Last Updated: 05 Dec, 2022     Views: 248

Because there are so many types of subscription eresources provided by many publisher on different platforms under varying license agreements there is not one way to link to an eresource that will work in every situation. Most will work using one of the following methods (all require the recipient be a JCU account holder):

  • Permanent link: One Search's Permalink feature is the simplest way to create a link to an article
  1. Find the item in One Search
  2. Click on the quotation marks symbol next to the item
  3. Click on Permalink
  4. Click Copy the Permalink to Clipboard
  5. Paste the link to an email or web page (provided the item actually links to the full text)
  • Elibrary Tool: Copy the URL from an item and convert it to a working 'starting point URL'. This requires a JCU account holder. Note that links to Open Access items will give an error if processed through EZproxy.
  1. Find the item
  2. Copy the URL in the address bar
  3. Paste it into the elibrary tool (EZproxy widget) which will create a properly formatted Remote Access link.
  4. Test it (if it fails check if your target platform has a workaround listed on the tool page).
  5. If the elibrary tool doesn't work for you please contact the Library and we will identify a working URL for you to share.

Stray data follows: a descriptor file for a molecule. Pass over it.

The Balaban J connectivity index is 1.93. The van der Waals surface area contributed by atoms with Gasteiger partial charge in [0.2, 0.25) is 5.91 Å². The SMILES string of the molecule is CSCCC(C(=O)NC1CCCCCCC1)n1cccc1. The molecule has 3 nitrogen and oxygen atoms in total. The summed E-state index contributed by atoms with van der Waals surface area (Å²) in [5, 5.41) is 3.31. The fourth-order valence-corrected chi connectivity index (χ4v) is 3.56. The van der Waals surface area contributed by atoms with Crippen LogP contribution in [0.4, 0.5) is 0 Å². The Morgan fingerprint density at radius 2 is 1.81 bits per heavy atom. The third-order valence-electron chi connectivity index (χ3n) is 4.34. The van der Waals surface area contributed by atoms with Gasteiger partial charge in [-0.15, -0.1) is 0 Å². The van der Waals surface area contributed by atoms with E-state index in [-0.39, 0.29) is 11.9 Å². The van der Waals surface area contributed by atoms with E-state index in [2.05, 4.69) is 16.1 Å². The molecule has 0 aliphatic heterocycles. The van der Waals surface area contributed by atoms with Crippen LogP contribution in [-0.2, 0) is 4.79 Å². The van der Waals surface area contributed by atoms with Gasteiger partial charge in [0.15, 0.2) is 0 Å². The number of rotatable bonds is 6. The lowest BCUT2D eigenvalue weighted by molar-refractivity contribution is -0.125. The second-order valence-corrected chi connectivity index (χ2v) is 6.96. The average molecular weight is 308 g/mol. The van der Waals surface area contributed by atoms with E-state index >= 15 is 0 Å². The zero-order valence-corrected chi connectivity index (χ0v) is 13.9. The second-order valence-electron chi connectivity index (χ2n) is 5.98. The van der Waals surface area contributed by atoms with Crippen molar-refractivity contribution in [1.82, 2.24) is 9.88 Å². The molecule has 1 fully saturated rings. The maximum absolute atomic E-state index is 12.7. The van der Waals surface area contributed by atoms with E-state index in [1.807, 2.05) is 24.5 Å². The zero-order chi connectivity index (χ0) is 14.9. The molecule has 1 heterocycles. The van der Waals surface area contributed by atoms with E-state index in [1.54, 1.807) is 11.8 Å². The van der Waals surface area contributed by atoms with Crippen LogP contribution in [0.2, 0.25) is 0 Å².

• OpenURL (Find It @ JCU Library): a good option for long term links (because it will present the article from whatever platform it is available at the time the link is clicked so is not as impacted by subscription changes) and is also smart enough to only use the elibrary tool when it is required
  1. Use Citation Linker or the Find It button to display the item you want (note that what you see as soon as Find It opens is what your user will see (any navigation you do within Find It is not reflected in the URL))
  2. Copy the URL in the address bar
  3. Paste it to where you want to use it
  • DOI: Not all items have a DOI - and sometimes we do not have subscription access to the 'DOI' version of an item - but it can be useful - particularly if you want to share at least the citation of an item with someone from outside of JCU, and let them determine whether they can access it from their own institutional access.
  • What is a DOI?
  • How do I use a DOI to get the full text of a journal article?